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Baa-rilliant face recognition

Sheep are able to recognise human faces! Anastasiia Kovalenko explains how scientists made this discovery, and its implications for treating diseases.

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According to new research from scientists at the University of Cambridge, sheep can be trained to recognise human faces from photographs.

Just imagine, eight female Welsh Mountain sheep aged 7-8 years were trained on mugshots of Emma Watson, Jake Gyllenhaal, Barack Obama, and Fiona Bruce. During training, each animal was shown two faces, one of which was a picture of the target celebrity, and the other one either remained blank, displayed an object, or showed a face of an unfamiliar person. If the sheep approached the correct image, it was given an award of food. If it chose the wrong photograph, a buzzer would sound, and the animal would remain unrewarded.

The ability to recognise faces is one of the most important human social skills

Over time, sheep learnt to associate food rewards with target images. After training, in the real study the sheep were shown two images – the celebrity’s face and an unfamiliar face. In this test, sheep correctly chose the learned celebrity face eight times out of ten.

Then, to test how well sheep recognised the faces, the researchers showed them the same celebrities from different angles. During this task, the sheep’s performance dropped, but only by about 15% which is still comparable to that seen when humans perform the task.

Professor Jenny Morton, the lead scientist in the study, said it showed that sheep have “advanced face-recognition abilities, comparable with those of humans and monkeys”.

Flock of sheep. Source: pexels

In animal world, the ability to recognize same-species faces has been shown in many animals, such as dogs, monkeys, goats, pigeons, bees, horses. Horses, dogs and sheep can also distinguish faces of individuals from other species. However, little research has been conducted on recognition of human faces.

In a current study, the researchers also looked at whether sheep were able to recognise a handler from a photograph without pre-training. “Anyone who has spent time working with sheep will know that they are intelligent, individual animals who are able to recognise their handlers,” says Professor Jenny Morton. The handlers typically spent ten hours a week with the sheep. The study revealed that the animals chose the handler’s photograph over the unfamiliar face seven out of ten times. Now what’s interesting about this part of the study is that the sheep demonstrated unusual behaviour: they checked first the unfamiliar face, then the handler’s image, and then the unfamiliar face again before making a decision to choose the handler’s photograph. Professor Morton interprets the sheep’s decisions as “I don’t recognize this photograph, therefore the other one will be familiar”. And when the alternative image also turns out to be novel, the sheep checks the unfamiliar face again, compares it to the novel image of the familiar person, and then makes her decision to choose the familiar person (i.e. the handler’s photograph).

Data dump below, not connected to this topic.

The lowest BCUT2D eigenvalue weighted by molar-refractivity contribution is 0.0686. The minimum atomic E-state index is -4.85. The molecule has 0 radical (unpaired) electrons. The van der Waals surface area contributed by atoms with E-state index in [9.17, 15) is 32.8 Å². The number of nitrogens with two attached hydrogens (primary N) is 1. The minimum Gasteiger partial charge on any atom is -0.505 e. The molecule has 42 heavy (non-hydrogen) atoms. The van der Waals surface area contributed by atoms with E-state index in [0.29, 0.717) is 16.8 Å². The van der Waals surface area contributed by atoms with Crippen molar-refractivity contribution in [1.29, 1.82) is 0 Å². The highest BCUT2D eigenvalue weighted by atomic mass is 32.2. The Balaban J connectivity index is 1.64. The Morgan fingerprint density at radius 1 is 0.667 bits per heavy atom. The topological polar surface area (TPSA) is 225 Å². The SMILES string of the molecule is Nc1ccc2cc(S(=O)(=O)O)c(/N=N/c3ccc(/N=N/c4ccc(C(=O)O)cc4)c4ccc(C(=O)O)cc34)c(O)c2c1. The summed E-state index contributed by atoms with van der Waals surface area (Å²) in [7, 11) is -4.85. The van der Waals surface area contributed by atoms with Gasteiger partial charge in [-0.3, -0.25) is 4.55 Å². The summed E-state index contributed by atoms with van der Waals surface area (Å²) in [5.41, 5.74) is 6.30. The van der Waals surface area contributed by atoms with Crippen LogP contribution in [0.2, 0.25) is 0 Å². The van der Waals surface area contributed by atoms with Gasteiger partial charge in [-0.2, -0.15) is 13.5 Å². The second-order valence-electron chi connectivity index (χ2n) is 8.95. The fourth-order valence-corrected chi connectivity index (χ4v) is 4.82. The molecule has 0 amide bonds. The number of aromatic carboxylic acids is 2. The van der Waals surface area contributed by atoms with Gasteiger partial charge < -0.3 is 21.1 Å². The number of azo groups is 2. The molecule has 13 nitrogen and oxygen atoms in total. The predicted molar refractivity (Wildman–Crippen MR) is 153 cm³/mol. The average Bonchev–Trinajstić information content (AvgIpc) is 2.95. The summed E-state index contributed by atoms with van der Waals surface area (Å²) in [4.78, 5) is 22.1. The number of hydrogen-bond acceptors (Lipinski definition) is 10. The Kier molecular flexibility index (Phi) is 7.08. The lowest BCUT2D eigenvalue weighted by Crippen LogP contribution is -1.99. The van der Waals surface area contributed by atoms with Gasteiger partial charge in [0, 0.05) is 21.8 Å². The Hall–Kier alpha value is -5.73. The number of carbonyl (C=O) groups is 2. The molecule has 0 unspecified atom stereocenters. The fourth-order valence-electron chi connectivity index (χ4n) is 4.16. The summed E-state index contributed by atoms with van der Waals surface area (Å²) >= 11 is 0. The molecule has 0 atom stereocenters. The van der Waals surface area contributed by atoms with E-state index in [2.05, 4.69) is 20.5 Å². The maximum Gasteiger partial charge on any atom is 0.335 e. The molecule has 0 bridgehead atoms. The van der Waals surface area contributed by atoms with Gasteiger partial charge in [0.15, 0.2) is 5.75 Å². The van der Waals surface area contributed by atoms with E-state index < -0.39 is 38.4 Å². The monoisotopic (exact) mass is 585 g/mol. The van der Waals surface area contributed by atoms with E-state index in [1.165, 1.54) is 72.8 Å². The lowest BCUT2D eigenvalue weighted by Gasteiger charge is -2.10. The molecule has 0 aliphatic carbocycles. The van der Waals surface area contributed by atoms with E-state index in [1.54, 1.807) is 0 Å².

sheep have ‘advanced face-recognition abilities, comparable with those of humans and monkeys’

Wait, but why would they study sheep? Face recognition involves several parts of the brain, and sheep with their large brains and long lives are a good model for studying such human brain problems as Huntington’s disease, Parkinson’s disease, as well as psychiatric disorders such as autism spectrum disorder and schizophrenia. The ability to recognise faces is one of the most important human social skills. We can easily identify familiar and unfamiliar faces from repeatedly presented pictures. However, some of the above-mentioned diseases limit the ability to recognise an unfamiliar face, even after it has been presented several times. Huntington’s disease (HD) affects nearly 7 thousand people in Britain. Some of the earliest symptoms are mood and personality changes, but over time, memory, movement, mental health, speech are affected. There is no known cure for the disease. To shed more light on this topic, the team has now begun studying sheep genetically modified to carry the mutation that causes the Huntington’s disease.

“We can give the sheep new treatments and use our tasks to measure how well they perform over time. We can see how quickly they learn and what they learn,” says Professor Morton. “If a treatment works you would expect to see no difference between a normal sheep and a Huntington’s sheep having the treatment.”

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